I happened to read another enjoyable book: Eejit by Andrew Hindle.
A quick spoiler-free synopsis is in order: A starship far from everywhere has an accident. Only a few crewmen survive, but they have a factory of clones to fill unmanned posts… Unfortunately, the factory is defective and churns out androids whose capabilities are randomized somewhere between a potato and an almost adequate crew member.
I found the premise most amusing. My first impression on the writing was that the style was very Pratchett-y. All conversations aimed for some degree of comedy while trying to maintain the seriousness of the situation. It didn’t always succeed, but often enough it did. The writer took every opportunity to crack a joke about the defective androids in particular.
There was quite a number of characters that got somewhat equal screen time. Chapters were divided based on who was the focus. There was some confusion, expecially in the beginning, since I wasn’t yet familiar with who was who. Near the end it wasn’t an issue anymore, but then again, that was already near the end and I couldn’t enjoy it for long.
Another point of criticism was the universe. Several alien races were mentioned and the history of humanity was vaguely referenced. I felt that I, as a reader, should have cared about those, but I didn’t. I only cared about the characters of the story.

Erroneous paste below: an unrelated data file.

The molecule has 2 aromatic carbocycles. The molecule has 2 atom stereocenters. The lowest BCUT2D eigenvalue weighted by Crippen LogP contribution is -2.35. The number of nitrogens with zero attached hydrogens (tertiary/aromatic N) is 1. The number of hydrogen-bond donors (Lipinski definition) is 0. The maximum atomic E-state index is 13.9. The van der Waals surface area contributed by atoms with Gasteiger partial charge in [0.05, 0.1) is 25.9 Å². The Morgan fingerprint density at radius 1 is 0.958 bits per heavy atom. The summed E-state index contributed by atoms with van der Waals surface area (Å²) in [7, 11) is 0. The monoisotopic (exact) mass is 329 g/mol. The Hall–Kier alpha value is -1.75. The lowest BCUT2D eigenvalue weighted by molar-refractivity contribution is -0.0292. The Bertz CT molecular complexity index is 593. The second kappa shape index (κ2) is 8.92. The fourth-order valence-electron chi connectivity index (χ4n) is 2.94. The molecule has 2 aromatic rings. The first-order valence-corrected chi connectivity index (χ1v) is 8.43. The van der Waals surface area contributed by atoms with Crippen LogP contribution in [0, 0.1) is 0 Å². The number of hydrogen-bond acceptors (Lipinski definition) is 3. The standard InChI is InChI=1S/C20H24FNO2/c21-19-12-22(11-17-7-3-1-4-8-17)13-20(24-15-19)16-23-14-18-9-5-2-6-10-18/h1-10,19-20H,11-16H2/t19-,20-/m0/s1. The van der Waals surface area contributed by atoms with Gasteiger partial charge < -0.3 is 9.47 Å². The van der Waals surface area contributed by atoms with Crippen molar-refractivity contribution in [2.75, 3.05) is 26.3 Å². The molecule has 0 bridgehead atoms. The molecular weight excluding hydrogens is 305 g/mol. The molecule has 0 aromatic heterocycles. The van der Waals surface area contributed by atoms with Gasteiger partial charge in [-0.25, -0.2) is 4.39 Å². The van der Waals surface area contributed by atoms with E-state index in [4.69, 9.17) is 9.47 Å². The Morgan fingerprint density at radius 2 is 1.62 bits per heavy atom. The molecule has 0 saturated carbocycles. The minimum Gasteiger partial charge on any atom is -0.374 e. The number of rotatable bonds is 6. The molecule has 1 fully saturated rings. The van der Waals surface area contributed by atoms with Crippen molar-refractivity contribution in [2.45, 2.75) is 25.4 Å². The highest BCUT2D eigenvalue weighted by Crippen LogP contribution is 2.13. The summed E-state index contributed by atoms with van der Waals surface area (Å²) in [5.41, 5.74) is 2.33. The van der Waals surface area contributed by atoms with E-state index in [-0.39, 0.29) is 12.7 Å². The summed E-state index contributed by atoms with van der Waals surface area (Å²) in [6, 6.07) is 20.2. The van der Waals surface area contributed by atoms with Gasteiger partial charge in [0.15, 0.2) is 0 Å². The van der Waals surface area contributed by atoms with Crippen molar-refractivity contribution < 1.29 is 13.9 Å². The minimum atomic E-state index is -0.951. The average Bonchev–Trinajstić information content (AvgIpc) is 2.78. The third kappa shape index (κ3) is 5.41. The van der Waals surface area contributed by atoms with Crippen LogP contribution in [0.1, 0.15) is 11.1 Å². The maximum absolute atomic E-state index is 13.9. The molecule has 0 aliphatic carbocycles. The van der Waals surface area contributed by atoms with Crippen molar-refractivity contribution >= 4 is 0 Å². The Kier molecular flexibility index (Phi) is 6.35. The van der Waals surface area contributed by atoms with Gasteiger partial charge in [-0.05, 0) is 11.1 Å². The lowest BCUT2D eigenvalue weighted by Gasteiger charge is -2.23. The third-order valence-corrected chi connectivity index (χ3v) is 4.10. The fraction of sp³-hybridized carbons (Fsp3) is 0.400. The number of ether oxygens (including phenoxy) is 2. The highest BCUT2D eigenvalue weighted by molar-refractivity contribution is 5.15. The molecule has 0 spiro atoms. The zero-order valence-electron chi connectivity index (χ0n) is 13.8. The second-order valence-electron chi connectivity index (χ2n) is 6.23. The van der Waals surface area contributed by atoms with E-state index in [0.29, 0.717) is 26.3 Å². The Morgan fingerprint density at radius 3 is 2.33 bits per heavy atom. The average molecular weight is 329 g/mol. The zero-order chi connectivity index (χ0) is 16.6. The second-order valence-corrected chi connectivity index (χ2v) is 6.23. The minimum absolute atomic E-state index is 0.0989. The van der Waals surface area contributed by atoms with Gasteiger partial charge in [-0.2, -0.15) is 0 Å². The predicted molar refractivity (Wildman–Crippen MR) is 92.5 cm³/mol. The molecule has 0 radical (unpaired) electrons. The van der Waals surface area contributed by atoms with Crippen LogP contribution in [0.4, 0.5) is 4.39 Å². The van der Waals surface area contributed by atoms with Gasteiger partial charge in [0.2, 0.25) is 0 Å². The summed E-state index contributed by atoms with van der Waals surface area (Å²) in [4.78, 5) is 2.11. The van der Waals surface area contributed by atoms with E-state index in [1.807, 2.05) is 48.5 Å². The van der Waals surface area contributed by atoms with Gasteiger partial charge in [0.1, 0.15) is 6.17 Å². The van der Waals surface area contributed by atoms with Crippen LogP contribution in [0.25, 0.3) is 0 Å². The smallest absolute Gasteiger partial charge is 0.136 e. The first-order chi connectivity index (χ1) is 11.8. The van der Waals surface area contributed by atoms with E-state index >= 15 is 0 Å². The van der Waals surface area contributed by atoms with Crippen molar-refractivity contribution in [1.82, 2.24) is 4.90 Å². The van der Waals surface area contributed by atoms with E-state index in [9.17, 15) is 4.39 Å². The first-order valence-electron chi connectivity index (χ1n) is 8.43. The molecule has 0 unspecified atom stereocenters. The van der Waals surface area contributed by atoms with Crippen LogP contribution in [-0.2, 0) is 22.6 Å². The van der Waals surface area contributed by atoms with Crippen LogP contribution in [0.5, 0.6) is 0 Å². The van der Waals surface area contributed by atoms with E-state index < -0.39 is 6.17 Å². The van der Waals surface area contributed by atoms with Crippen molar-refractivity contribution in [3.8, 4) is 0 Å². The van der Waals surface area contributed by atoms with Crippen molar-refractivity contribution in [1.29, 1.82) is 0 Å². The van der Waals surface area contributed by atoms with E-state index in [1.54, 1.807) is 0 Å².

I take this opportunity to point out that Eejit is actually book 1/8 of “The Final Fall of Man” series. I dare assume that the universe will be explored more deeply in the following books (all 8 books are available).
But enough nitpicking. The characters were great once you got to know them and the witty dialog really used their qualities. The plot remained interesting all the way to the end and I got a number of laughs reading the whole thing through. The interactions between the characters and the defective clones were particularly fun to read.
There were also some similarities with my own writing (especially those points I learned from Pratchett… coinsidence? “Terry” – five letters, “Andrew” – five letters… coinsidence?). Find out more by reading Groombridge Log and Eejit.
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